Monday, 9 July 2012

What makes a JP Diamond? (Part 1: Introduction)


I'm going to talk about what makes a diamond a part of the JP collection, why we only choose to sell these kind of diamonds, and out of all the diamonds in the world, why these?

The Beginning

Some of you may know, my father has been in the jewelry line for more than 40 years. I remember the days where he used to throw me a set of tweezers and diamonds in the size of 0.01 and tell me to find the inclusions on those diamonds. Not cool Dad!

Anyway, it became more of a chore than enjoyment, I really did not understand the point of it. Black spots, white spots, clouds, cracks, chips etc. The fact they were not certified made it worse; I could not cheat and look for the plot inclusions. Later i realized the importance that diamonds both in the same set of VS2 range, can look entirely different, one being much better than the other(which makes a much better buy). Why does this exist? If you set through one of our appointments you'd know this already.

As time passed by, I became ultra super spectacular spectacularly bored of looking for inclusions in tiny miniscule diamonds. I started looking for other things to pick on diamonds, and i used to show my dad

"HEY. WHY ARE THESE 2 DIAMONDS LOOKING SO DIFFERENT?" - i'm writing this in caps because i was very loud when I was young.

He used to tell me "it's the make of the diamond.... the make"

 I didn't really understand that. Diamond dealers used to pop by my father's desk and say " this diamond, wonderful make, wonderful material"

I later learnt that make referred to the proportion of the diamond, material meant where the rough was from.

I started picking out diamond which had as close "Specs" on a certificate as possible. One always tend to look more brilliant than the other. Though on the tags they had the same price. General mentality of a kid would be "that ain't fair!" or rather "THAT AIN'T FAIR!"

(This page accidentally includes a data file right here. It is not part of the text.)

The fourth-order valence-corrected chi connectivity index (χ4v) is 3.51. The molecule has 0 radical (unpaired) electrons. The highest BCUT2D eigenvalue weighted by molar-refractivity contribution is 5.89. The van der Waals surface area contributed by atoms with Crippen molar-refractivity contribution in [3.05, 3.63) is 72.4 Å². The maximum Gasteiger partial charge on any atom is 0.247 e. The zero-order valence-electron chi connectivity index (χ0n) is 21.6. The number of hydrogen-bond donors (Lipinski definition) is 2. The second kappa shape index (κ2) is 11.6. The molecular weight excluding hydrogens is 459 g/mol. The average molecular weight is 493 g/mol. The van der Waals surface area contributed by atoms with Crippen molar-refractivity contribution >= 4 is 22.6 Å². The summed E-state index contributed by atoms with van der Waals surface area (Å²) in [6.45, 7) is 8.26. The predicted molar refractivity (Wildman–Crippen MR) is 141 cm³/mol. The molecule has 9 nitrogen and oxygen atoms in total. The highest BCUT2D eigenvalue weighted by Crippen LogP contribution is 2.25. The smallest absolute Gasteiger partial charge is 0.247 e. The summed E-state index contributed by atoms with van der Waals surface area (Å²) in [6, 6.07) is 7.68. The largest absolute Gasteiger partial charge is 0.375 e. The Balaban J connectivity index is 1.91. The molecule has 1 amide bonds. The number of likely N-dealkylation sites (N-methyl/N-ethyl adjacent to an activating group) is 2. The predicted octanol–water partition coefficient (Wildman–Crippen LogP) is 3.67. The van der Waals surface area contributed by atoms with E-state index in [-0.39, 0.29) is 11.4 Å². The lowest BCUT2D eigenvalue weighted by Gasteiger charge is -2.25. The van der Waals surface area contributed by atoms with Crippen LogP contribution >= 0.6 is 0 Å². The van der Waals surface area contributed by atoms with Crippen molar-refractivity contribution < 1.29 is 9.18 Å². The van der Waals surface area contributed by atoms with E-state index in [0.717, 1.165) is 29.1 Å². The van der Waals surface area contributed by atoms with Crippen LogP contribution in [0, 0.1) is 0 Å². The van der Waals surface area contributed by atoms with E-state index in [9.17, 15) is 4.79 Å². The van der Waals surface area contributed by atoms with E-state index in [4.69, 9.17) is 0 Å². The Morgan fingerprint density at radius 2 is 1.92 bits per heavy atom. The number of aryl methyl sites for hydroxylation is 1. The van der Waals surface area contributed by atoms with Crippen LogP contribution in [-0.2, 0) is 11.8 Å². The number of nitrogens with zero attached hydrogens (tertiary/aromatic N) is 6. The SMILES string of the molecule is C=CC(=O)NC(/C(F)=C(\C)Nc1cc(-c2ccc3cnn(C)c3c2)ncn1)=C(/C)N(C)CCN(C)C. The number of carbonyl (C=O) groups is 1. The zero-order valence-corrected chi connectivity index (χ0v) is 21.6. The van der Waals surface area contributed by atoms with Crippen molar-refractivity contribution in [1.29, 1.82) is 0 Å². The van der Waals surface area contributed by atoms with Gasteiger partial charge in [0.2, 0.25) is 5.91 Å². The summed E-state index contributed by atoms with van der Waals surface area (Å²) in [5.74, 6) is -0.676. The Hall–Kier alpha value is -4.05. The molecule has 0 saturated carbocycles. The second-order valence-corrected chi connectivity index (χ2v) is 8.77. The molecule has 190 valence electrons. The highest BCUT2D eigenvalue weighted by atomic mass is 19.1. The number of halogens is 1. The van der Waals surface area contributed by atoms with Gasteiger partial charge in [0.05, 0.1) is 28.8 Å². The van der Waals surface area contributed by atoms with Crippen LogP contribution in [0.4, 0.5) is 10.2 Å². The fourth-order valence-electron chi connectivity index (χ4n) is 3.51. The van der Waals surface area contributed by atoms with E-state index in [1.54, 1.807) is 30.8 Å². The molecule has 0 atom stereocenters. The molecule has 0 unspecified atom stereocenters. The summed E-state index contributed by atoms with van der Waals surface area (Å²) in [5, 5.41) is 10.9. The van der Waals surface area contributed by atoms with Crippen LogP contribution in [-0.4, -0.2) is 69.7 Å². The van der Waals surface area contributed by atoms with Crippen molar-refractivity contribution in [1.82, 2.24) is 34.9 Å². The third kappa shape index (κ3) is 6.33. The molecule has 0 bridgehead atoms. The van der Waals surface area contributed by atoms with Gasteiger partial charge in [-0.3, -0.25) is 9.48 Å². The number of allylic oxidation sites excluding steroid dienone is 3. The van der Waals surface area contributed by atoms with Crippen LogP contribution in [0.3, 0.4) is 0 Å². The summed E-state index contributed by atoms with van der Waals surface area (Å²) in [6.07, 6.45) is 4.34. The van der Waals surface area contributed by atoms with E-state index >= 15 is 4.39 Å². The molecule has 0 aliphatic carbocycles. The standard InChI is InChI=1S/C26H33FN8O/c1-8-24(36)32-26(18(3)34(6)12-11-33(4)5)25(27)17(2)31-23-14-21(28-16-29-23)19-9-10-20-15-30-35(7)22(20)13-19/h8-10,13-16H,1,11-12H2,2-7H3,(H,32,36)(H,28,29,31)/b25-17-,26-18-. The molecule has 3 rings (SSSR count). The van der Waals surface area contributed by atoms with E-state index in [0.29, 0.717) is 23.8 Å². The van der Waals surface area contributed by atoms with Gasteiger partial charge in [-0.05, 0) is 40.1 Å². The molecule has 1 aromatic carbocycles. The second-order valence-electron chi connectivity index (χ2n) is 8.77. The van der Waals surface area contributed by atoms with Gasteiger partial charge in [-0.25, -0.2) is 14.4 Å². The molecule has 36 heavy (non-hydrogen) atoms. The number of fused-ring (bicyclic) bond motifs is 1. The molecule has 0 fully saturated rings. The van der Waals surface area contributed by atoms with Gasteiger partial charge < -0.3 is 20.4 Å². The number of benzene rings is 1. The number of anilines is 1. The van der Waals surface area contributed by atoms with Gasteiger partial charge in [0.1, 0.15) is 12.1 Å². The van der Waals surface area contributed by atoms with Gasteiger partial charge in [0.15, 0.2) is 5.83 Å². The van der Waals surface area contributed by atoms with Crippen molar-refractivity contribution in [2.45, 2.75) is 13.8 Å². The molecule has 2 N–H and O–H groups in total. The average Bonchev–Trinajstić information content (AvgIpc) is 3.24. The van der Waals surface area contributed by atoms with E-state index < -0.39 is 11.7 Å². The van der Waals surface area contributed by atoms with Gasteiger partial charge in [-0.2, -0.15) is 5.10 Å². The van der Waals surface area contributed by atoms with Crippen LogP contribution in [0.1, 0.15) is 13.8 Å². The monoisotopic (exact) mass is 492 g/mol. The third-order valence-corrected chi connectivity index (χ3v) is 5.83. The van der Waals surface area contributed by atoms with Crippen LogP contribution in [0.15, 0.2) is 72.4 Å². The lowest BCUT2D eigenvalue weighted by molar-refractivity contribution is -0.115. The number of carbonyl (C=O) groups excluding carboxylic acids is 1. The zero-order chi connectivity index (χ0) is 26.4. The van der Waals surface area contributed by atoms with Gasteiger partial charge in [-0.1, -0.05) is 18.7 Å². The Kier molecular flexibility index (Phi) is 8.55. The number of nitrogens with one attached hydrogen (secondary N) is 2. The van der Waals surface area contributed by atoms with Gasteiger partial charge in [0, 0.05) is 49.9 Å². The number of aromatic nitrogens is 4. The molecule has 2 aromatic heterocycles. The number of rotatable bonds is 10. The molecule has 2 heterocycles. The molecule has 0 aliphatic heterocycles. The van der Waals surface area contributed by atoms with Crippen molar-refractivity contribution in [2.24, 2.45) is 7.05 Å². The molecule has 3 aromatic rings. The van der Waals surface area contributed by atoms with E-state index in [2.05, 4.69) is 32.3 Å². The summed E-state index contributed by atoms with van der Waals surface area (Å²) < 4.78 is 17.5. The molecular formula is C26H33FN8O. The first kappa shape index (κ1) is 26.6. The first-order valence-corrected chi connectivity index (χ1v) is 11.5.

The Learning Phase

Back then, what was used to measure the Light Return of the diamond was called the firescope. It's still available today, but just less popular than the Ideal Scope or Aset Scope. I learned abit from a few dealers here and there, about the light return of a diamond. You learn this in GIA too, but not in that much detail, there isn't tools either to measure light return in GIA since they are all proportion based grading.

So there is much more to it that just the certificate of a diamond. More things to understand than the simple 4 C's that any jeweler or sales assistant can tell you about. Which brings this question; Why?

Right now, there are poor, fair, good, very good, excellent. Can you imagine if there was:

Poor, Fair, good, very good, excellent, extremely excellent, almost perfect, super ideal?

This would cause a real big problem in the market, excellent diamonds would not sell for the good profits that people are currently making, very good cuts will fall out of even consideration, and super ideals would have prices sky rocket so high because of it's rarity and difficulty in cutting them. So the industry leaves it as it is. What works for them, works. As long as profits are good for them, they don't want to change a thing. AGS tries to help in this area and came out with the platinum light report. Even so, the Ideal cut grade has a large quality variation, not as much as GIA's excellent though.

The Ideal Scope

The first time I got my Ideal Scope, I started looking through all the diamond in my father's old inventory. From what i've learned, white = leakage. And man, was there alot of leakage. Many years ago, diamonds were not exactly polished or cut for maximum light return. There was so little education on this that Cutters maximized weight and focused on other aspects like increasing the clarity.

Finally, there was one diamond in Towlkosky's proportions that made the cut of a nice ideal scope. The light return was great... and then i noticed the arrows were crooked, I took out the hearts and arrows scope and turned the diamond around and...

BAM! Honestly, what on earth is that. Can you believe back in the day, they used to call this Hearts and arrows? In fact, you still find many jewelers and diamond dealers calling this hearts and arrows.

The Quest To Find the Perfect Diamond

The question pops in mind, can a diamond, have great light return, superb hearts and arrows symmetry, and simply, be the best 57 facet diamond possible? The fact that 2 diamonds of the same "spec" certification can look so different, must mean that there's endless of reasons how a cut can affect a diamond's appearance.

I used to jump from shop to shop, locally and internationally, to see if such diamonds exist, to my dismay most "hearts and arrows" diamonds were more or less like the above. A little better, or much worse.